What if cauliflower and broccoli received the same attention from marketers as candy bars and soda? There’s a new marketing campaign called FNV -- shorter and catchier for fruits and vegetables -- aiming to give fruits and vegetables their time in the spotlight….finally! It’s long overdue, if you ask me; they are the superstars, not junk food. Fruits and vegetables are the basis of a healthy, balanced diet.
Apples, strawberries, zucchini, tomatoes and kale are worthy of attention. Sadly, an enormous amount of money is spent to make people (and usually little people) want fast food, junk food and soda instead. Case in point, just the first 9 months of last year, McDonald’s spent $587.6 million alone on TV advertising in the U.S. only, while Coke spent $265.2 for the same time period on TV. That’s just part of the year and only U.S. TV ad spending!
The marketing effort for FNV, which is being spearheaded by the Partnership for a Healthier America, is using Hollywood celebrities and major league athletes just like major brands use to pawn junk food and fast food. They are taking a page out of their own playbook in terms of the entire campaign and approach, which was created by the ad agency Victors & Spoils. But on a much smaller scale, currently at about $5 million, with plans to continue to raise funds and expand the budget.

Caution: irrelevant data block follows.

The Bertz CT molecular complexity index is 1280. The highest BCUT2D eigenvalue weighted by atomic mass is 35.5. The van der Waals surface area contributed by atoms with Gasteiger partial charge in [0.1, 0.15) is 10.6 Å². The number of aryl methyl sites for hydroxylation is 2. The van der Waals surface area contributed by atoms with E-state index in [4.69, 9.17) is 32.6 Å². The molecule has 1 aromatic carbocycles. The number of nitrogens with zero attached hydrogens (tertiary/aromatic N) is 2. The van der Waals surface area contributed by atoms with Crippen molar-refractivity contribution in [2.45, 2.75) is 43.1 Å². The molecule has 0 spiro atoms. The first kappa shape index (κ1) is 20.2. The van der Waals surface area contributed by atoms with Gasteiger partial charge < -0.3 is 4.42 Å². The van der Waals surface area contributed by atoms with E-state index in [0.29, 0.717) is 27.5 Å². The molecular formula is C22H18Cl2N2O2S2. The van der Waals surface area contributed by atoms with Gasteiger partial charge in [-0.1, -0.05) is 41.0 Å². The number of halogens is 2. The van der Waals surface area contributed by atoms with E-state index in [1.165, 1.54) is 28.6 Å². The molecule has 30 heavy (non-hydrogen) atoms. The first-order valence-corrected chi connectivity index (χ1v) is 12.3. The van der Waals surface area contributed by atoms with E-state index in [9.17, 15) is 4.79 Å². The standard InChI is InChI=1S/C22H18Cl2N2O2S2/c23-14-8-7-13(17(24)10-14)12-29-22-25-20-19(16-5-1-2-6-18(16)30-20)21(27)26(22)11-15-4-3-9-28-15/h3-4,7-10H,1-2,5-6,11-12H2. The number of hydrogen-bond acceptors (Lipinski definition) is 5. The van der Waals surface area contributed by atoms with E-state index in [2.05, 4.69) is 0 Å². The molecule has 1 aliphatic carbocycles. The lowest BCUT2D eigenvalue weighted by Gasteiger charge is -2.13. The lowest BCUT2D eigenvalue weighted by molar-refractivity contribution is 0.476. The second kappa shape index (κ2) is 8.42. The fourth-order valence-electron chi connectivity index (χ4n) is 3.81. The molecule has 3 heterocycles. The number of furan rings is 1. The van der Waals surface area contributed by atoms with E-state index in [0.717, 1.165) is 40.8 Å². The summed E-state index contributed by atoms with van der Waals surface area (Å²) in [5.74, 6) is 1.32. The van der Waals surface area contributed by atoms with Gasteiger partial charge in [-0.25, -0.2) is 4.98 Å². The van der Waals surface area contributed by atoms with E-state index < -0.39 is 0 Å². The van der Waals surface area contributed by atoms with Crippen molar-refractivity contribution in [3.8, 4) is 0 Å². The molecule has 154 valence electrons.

It’s the first of its kind to promote fruits and vegetables and is aimed at making fresh produce attractive instead of selling sugar-drenched cereals or snack and convenience foods. I think it’s simply genius, if you ask me. It’s one of those things that you hear about and say, why didn’t they think of it sooner?
Maybe our childhood (and adult) obesity problem in this country and abroad wouldn’t be so devastating with some creative minds coming up with catchy slogans making fruits and vegetables irresistible?
I applaud this effort and anything to help slow down the obesity epidemic in its tracks. I also am all for education about nutrition, something we’ve done a poor job of doing in this country. Maybe this awareness campaign will be the shot in the arm that’s needed to jump start nutrition education. I know I’ll be keeping a close out for it and have a personal interest in its success.
After all, my mission has been for 30 years and never veered off course: to help improve people’s eating habits and overall health.